A year after acquiring Consul Risk Management for its compliance and risk portfolio, officials at IBM said the integration has produced some strong results.
There was a lot on IBM's plate in 2007-some 12 acquisitions company officials said worth more than $6 billion. Among those was the deal for Consul Risk Management, which IBM closed on last January for an undisclosed amount.
The acquisition was meant to bolster IBM's security portfolio by adding data governance and compliance monitoring, auditing and reporting capabilities across mainframe and distributed environments. A year later, the integration of the two companies has yielded positive results, as the company bested its expected sales goals of Consul technology by more than 200 percent.
Kris Lovejoy, IBM's director of corporate security strategy, counted both IBM's integration strategy-which involved heavy investing in Consul's products-and the rising number of global compliance requirements for the software's success.
"There's a certain comfort level from customers, knowing that their vendor will be around for years to come," she said, adding Consul's 20 years of experience and IBM's security strategy make for an intriguing mix for customers.
In one year, Consul has become a key pillar in IBM's planned $1.5 billion security investment for 2008, and has been credited as a major reason revenue for Tivoli software jumped 19 percent in the fourth quarter of 2007 over the same period of 2006. The company launched the first of three new products based on Consul technology in only five months-IBM Tivoli Compliance Insight Manager and the IBM Tivoli zSecure suite-as well as more than a dozen IBM software technologies and services.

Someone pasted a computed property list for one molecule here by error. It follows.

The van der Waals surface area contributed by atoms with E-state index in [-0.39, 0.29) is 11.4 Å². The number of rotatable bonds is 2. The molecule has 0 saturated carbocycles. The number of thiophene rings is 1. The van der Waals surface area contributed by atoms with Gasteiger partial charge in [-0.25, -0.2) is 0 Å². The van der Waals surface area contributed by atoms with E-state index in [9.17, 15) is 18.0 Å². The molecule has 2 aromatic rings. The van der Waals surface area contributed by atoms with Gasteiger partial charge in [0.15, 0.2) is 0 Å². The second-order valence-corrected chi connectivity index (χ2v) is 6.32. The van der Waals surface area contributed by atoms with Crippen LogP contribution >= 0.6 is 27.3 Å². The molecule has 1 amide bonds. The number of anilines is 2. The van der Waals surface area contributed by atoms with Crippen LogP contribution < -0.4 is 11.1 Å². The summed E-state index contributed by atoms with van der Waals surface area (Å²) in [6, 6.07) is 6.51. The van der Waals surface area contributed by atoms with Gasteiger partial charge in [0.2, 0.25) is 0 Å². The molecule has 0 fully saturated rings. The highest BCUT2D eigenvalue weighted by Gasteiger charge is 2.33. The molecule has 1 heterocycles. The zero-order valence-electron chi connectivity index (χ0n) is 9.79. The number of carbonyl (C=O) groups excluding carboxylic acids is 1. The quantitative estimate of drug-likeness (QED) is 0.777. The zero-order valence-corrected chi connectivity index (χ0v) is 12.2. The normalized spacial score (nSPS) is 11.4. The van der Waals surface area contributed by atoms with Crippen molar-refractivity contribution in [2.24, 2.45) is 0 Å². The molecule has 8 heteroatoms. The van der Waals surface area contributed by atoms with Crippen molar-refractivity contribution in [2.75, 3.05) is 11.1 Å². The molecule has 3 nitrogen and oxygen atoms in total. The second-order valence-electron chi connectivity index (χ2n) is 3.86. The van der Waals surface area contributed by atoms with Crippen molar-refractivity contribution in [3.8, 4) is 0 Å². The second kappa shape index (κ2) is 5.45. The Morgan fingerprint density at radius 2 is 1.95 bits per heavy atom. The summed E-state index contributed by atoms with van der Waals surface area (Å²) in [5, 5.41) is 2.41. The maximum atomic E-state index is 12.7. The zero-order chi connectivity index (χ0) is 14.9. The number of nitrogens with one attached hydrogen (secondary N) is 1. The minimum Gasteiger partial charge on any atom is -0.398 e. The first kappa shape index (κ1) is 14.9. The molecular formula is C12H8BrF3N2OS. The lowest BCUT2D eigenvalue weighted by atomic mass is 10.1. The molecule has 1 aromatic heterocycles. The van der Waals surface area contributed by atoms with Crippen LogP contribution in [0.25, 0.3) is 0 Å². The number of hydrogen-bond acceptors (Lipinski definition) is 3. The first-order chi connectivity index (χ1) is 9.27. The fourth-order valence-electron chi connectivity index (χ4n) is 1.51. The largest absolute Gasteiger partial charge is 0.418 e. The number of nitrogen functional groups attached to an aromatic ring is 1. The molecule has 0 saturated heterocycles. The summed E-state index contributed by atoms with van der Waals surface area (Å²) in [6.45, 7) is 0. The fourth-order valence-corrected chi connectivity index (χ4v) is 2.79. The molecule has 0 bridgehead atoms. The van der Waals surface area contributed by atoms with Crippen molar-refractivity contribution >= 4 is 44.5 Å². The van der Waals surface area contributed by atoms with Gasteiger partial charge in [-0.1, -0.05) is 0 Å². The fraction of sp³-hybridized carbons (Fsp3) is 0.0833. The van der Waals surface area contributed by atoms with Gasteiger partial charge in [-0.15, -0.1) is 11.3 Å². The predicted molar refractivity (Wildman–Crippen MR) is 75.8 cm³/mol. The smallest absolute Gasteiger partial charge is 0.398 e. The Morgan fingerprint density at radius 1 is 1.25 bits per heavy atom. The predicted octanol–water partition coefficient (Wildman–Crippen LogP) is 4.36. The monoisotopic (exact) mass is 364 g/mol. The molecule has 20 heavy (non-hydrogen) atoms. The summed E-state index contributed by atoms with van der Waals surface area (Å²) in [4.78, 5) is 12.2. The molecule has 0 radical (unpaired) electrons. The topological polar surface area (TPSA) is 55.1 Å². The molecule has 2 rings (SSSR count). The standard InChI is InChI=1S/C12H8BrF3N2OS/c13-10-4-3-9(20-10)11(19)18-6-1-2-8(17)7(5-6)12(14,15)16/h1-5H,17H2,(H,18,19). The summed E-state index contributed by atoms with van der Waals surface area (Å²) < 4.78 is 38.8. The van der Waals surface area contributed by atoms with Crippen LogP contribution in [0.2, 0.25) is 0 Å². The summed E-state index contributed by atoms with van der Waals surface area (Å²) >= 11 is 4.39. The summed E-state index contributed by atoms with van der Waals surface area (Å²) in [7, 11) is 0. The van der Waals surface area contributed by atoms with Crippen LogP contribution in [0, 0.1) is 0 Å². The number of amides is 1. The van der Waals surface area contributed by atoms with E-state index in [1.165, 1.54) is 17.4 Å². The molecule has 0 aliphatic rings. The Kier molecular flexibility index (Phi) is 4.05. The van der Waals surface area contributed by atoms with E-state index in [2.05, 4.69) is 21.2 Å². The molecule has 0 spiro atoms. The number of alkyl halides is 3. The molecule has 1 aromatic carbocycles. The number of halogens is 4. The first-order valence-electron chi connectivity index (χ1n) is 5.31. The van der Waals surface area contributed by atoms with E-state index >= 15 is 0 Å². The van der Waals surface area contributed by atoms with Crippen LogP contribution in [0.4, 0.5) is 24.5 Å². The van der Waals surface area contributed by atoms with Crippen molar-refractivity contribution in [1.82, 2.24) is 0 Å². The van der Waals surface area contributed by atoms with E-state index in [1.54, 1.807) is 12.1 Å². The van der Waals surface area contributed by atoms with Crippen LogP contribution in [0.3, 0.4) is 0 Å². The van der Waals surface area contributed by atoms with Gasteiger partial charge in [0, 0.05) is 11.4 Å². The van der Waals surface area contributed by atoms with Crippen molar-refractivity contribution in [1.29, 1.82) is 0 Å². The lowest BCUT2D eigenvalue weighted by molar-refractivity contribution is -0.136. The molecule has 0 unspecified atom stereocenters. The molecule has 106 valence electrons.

Looking back, the acquisition plugged a hole in IBM's security systems management area, Forrester Research analyst Khalid Kark said.
"It definitely gave them enough credibility to compete with the likes of Symantec and it also brought in fresh perspective that helped IBM define their vision and solutions for the broader IT risk management-what IBM now defines as its GRM (governance risk management) space," Kark said. "IBM got the expertise in managing security logs, events and systems information....and Consul got a broader set of IT systems management capabilities."